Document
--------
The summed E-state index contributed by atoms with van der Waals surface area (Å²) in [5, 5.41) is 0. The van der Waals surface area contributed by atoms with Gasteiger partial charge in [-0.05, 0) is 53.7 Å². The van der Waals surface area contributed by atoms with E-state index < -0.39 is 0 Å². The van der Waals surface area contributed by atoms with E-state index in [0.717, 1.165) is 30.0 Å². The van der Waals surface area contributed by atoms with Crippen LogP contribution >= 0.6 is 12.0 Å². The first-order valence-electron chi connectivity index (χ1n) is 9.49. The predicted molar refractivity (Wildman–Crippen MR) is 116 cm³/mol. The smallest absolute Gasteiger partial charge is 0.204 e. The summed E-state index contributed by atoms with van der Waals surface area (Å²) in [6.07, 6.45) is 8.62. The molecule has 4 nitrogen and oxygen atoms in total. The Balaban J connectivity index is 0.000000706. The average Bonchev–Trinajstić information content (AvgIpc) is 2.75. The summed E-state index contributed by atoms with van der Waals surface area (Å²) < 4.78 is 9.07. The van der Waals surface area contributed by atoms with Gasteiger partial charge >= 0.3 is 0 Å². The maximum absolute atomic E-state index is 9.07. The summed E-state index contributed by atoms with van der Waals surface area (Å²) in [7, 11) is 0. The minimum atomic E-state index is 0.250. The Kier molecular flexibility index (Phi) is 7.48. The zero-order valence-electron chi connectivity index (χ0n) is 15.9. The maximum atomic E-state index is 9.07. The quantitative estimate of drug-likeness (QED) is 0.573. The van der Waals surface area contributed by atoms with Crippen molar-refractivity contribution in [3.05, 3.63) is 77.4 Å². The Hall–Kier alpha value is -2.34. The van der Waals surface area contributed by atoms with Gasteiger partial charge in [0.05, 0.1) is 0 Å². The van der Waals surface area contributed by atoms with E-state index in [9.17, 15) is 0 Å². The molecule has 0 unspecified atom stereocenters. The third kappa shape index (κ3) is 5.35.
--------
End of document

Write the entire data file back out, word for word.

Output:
The summed E-state index contributed by atoms with van der Waals surface area (Å²) in [5, 5.41) is 0. The van der Waals surface area contributed by atoms with Gasteiger partial charge in [-0.05, 0) is 53.7 Å². The van der Waals surface area contributed by atoms with E-state index < -0.39 is 0 Å². The van der Waals surface area contributed by atoms with E-state index in [0.717, 1.165) is 30.0 Å². The van der Waals surface area contributed by atoms with Crippen LogP contribution >= 0.6 is 12.0 Å². The first-order valence-electron chi connectivity index (χ1n) is 9.49. The predicted molar refractivity (Wildman–Crippen MR) is 116 cm³/mol. The smallest absolute Gasteiger partial charge is 0.204 e. The summed E-state index contributed by atoms with van der Waals surface area (Å²) in [6.07, 6.45) is 8.62. The molecule has 4 nitrogen and oxygen atoms in total. The Balaban J connectivity index is 0.000000706. The average Bonchev–Trinajstić information content (AvgIpc) is 2.75. The summed E-state index contributed by atoms with van der Waals surface area (Å²) < 4.78 is 9.07. The van der Waals surface area contributed by atoms with Gasteiger partial charge >= 0.3 is 0 Å². The maximum absolute atomic E-state index is 9.07. The summed E-state index contributed by atoms with van der Waals surface area (Å²) in [7, 11) is 0. The minimum atomic E-state index is 0.250. The Kier molecular flexibility index (Phi) is 7.48. The zero-order valence-electron chi connectivity index (χ0n) is 15.9. The maximum atomic E-state index is 9.07. The quantitative estimate of drug-likeness (QED) is 0.573. The van der Waals surface area contributed by atoms with Crippen molar-refractivity contribution in [3.05, 3.63) is 77.4 Å². The Hall–Kier alpha value is -2.34. The van der Waals surface area contributed by atoms with Gasteiger partial charge in [0.05, 0.1) is 0 Å². The van der Waals surface area contributed by atoms with E-state index in [9.17, 15) is 0 Å². The molecule has 0 unspecified atom stereocenters. The third kappa shape index (κ3) is 5.35.